If that's not enough to tide you over, here are some great articles from around the web that I enjoyed this week.

  • Anil Dash Calls Foul by Benjamin Brooks is the latest in Brooks' excellent series of articles on Readability's business model and the concerns it raises for some publishers.
  • Searching for a rational reason to hate a manufacturer's UI by Phil Nickinson tackles the interesting issue of the love/hate relationship some Android users have with manufacturer specific interfaces from the likes of HTC.
  • Welcome to iTextEditors by Brett Terpstra breaks down dozens of iOS text editors by dozens of feature sets in an effort to help compare and contrast them.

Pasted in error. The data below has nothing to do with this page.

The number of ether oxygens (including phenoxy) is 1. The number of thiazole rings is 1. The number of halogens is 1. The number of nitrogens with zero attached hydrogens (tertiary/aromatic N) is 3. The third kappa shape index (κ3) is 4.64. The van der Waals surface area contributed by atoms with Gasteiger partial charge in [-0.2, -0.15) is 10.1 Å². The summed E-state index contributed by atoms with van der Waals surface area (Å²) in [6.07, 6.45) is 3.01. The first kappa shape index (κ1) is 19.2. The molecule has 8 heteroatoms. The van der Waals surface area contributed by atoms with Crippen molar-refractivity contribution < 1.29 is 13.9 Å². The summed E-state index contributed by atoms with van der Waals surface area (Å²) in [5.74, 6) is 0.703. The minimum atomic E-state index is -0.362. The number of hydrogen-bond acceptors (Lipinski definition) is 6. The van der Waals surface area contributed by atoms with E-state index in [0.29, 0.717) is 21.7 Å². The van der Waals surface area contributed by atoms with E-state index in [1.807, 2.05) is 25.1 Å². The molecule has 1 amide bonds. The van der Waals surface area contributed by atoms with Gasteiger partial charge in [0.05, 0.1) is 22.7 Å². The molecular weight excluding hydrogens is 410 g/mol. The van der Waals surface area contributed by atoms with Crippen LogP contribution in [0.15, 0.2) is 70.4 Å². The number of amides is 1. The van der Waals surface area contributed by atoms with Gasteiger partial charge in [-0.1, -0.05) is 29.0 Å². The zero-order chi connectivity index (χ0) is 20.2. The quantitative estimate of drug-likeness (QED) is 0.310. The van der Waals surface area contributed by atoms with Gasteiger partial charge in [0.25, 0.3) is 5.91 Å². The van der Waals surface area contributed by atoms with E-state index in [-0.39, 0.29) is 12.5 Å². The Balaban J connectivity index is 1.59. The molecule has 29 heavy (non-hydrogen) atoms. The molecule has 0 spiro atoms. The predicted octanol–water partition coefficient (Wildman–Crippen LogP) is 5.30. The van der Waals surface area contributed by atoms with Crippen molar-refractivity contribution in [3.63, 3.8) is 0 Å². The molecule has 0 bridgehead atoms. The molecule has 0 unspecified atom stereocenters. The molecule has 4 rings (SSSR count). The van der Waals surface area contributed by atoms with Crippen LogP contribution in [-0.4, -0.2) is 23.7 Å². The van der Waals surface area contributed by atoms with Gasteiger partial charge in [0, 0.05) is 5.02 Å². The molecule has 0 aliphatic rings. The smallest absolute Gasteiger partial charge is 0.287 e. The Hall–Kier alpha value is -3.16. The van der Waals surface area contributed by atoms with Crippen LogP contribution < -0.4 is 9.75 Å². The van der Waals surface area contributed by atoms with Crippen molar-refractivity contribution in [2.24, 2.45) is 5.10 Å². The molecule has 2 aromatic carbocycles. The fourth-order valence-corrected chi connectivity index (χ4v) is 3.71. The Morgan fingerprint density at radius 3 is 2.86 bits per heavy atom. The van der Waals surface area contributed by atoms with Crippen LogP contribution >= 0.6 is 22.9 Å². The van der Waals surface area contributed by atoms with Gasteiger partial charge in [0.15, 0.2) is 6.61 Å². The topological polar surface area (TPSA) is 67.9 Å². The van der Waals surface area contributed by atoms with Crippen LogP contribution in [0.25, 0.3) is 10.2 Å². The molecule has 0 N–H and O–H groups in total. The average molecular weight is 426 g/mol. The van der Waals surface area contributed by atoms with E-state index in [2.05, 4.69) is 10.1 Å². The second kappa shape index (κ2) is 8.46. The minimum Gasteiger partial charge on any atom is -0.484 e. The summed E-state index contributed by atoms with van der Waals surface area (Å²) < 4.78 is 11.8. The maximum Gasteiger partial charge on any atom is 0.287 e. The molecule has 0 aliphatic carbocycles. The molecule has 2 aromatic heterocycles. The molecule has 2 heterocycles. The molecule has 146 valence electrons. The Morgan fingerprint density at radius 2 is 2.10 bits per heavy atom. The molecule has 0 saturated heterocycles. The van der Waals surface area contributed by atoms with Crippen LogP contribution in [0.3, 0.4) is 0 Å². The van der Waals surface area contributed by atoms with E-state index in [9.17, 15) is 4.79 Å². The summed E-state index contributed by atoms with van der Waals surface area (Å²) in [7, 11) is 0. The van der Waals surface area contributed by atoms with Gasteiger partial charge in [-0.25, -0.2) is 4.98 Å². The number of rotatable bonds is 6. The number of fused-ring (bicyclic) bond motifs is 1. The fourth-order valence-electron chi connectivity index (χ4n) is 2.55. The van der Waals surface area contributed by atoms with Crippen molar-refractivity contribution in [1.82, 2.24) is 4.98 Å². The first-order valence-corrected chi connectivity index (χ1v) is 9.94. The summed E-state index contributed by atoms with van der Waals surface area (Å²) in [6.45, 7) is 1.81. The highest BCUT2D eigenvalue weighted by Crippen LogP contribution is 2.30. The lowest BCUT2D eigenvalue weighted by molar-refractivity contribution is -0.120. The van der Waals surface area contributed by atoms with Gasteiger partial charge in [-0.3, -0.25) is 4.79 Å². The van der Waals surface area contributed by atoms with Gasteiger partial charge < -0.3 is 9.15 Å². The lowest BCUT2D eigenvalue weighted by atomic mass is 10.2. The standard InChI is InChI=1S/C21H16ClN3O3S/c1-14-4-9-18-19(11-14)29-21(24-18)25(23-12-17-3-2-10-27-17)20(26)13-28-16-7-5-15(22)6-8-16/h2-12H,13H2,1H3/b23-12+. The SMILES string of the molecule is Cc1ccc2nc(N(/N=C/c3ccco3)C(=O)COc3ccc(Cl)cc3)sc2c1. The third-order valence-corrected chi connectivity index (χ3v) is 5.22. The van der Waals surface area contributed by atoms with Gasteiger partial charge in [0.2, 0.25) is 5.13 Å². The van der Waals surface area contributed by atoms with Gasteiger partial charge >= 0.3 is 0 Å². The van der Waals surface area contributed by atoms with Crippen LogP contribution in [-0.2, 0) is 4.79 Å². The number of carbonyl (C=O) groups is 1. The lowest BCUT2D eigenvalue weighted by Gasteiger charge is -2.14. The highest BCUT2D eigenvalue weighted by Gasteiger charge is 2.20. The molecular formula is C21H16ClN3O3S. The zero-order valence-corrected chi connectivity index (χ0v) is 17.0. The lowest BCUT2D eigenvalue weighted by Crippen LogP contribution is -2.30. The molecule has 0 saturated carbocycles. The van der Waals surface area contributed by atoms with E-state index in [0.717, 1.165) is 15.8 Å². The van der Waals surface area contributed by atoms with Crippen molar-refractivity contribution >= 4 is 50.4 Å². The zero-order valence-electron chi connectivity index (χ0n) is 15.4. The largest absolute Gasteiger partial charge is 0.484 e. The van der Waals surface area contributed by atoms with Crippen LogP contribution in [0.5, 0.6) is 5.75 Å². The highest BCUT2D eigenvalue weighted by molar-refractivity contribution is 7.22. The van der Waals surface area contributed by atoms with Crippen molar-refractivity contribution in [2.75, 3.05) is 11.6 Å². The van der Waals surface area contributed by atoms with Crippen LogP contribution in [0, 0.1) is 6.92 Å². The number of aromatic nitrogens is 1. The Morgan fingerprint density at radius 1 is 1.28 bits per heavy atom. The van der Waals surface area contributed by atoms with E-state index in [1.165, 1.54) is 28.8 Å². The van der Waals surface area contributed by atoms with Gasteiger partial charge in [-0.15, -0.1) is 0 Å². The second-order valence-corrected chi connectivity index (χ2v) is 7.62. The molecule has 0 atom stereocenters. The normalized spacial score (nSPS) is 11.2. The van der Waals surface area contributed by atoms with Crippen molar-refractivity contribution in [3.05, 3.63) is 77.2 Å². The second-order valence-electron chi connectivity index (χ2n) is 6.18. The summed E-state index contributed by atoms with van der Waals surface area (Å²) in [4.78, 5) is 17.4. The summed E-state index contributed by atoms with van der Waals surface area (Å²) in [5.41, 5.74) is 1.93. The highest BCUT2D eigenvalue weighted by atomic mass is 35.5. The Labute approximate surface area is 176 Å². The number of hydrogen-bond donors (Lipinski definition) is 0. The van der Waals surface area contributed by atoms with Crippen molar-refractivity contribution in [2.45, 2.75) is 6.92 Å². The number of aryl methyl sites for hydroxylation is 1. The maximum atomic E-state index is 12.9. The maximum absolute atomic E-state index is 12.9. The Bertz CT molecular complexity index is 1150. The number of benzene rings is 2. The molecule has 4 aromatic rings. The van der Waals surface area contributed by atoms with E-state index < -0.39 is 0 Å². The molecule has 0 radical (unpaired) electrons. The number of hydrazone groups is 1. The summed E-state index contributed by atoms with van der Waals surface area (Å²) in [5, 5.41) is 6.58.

• How to check for—and get rid of—a Mac Flashback infection by Jacqui Cheng breaks down the first massive Mac malware attack (that we know of), tells you what it is, how to see if your Mac is infected, and what to do about it if it is.
  • From the Editor's Desk: Last blog standing by Derek Kessler takes the look at the state of webOS blogs, then straps on his Roosevelt pants and vows webOS Nation has only just begun to fight.
  • Four and a Half Years On by Stephen Fry takes a look at everything that's happened in mobile since the introduction of the original iPhone, as only Stephen Fry could look at it.
  • Care-taking and The ultimate bucket list are the latest two episodes of ZEN and TECH, which is the most important show Mobile Nations does. There's a lot we can do to help you improve your smartphone or tablet. This show will help improve your life. I can't recommend i enough.

Spinning up the FTLs

And... jump.